Greek is the second fastest disappearing language in Australia

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According to a report by the ABC, the Greek language is the second fastest disappearing language in Australia, behind Italian.

According to census data, in 2001 a total of 263,487 people spoke Greek as a second language in their homes. As of 2016, this number dropped to 237,583, which is almost a 26,000 person drop. Judging by statistics, this gap is only set to widen.

Antonia Rubino, a senior lecturer in Italian Studies at the University of Sydney says, “there are some factors that have helped the Greeks maintain their language more [than the Italians].” Italian has become a drastically disappearing language with the number of people speaking Italian in their homes dropping over 81,000 in 15 years.

Dr Rubino says these factors include, “the lack of this distinction between dialect and standard Italian.”

“Many post-war Italian migrants spoke dialect as their first language, and often did not pass on Italian to the second generation,” says Dr Rubino.

“The Greeks also had the church,” she says.

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The Greek Orthodox church is central to the family and has played a major role in the transmission of culture and language, whereas “Italians very often attended the local Catholic church which was mainly in English,” she says.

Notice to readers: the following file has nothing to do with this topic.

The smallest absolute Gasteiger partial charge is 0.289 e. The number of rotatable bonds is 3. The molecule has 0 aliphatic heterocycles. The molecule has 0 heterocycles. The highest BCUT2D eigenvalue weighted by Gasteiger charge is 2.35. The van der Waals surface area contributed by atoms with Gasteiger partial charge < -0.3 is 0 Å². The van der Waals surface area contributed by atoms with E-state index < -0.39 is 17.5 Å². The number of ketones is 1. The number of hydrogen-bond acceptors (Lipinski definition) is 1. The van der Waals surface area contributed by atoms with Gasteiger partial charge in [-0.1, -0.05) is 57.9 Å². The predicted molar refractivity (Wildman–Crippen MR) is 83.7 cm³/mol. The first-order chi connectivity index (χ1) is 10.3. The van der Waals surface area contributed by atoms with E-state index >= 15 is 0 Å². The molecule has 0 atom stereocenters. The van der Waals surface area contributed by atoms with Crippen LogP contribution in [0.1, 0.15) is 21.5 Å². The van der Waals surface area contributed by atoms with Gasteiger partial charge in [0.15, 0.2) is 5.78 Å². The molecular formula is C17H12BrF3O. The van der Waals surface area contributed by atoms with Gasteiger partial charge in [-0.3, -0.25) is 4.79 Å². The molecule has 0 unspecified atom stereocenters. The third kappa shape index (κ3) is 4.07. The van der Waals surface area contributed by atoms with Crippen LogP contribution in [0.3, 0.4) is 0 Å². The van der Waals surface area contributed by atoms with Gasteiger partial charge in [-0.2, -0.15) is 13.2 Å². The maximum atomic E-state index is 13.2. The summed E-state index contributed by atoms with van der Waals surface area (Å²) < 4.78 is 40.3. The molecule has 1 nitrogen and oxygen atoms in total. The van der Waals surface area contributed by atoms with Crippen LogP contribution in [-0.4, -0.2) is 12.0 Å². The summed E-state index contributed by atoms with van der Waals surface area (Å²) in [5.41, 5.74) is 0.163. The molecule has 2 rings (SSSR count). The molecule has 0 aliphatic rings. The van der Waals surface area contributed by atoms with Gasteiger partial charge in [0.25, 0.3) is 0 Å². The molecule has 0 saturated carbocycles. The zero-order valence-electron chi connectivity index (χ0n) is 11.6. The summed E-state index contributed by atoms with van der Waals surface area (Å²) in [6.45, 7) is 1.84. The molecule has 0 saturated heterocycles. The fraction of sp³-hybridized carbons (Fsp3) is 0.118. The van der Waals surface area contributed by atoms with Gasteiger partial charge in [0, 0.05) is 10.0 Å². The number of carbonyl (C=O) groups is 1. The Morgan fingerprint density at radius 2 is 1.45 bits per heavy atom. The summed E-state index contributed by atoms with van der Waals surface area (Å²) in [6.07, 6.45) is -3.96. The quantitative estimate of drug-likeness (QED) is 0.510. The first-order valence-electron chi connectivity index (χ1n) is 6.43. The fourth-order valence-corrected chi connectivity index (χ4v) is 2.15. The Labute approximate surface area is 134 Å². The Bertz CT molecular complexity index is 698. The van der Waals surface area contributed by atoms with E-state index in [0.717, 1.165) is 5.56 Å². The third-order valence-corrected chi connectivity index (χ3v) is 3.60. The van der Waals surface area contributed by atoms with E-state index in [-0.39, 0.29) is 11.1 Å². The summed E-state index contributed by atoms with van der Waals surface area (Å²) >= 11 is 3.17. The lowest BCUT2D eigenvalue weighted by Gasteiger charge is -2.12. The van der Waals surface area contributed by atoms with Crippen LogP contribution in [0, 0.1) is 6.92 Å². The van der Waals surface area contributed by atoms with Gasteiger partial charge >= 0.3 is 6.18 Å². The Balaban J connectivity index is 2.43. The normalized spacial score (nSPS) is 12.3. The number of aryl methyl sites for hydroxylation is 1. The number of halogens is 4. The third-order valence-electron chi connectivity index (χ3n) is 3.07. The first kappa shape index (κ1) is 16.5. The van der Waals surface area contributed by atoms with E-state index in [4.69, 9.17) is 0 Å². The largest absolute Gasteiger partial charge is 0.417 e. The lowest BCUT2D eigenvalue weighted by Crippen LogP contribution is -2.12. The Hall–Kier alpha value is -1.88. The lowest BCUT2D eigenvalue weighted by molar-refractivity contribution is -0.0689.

Though, Greeks are not too far behind Italians when it comes to language loss.

Statistically, it only takes three generations for migrant families to lose the language they came with, according to the ABC’s report.

“Australia is in many ways a graveyard of languages,” says Ingrid Piller, professor of applied linguistics at Macquarie University.

“Like the US, we’re an English dominant country where language diversity is not valued”, according to Dr Piller.

“Australia is one of the most multilingual countries in the world,” says Ken Cruickshank of the University of Sydney.

Yet, language education is not seen as a high priority and “languages are not part of the core curriculum in any state apart from Victoria in the primary schools,” he says.

In fact, he says, “we come lowest of all OECD countries in the provision and uptake of languages”.

“The result is that a bilingual child has a five in six chance of losing their heritage language by the time they finish high school”, according to Dr Cruickshank.

This statistic suggests that multilingual children often become monolingual throughout the education in Australia, as the education system does not encourage language learning.

According to the ABC report, there are two ways people can lose the languages they speak.

Firstly, linguistic colonisation, which happened to many Indigenous and minority languages that have been forgotten throughout history.

Secondly, via linguistic assimilation, where migrants lose their native languages as they are predominantly influenced by the dominant language in the country they live in.

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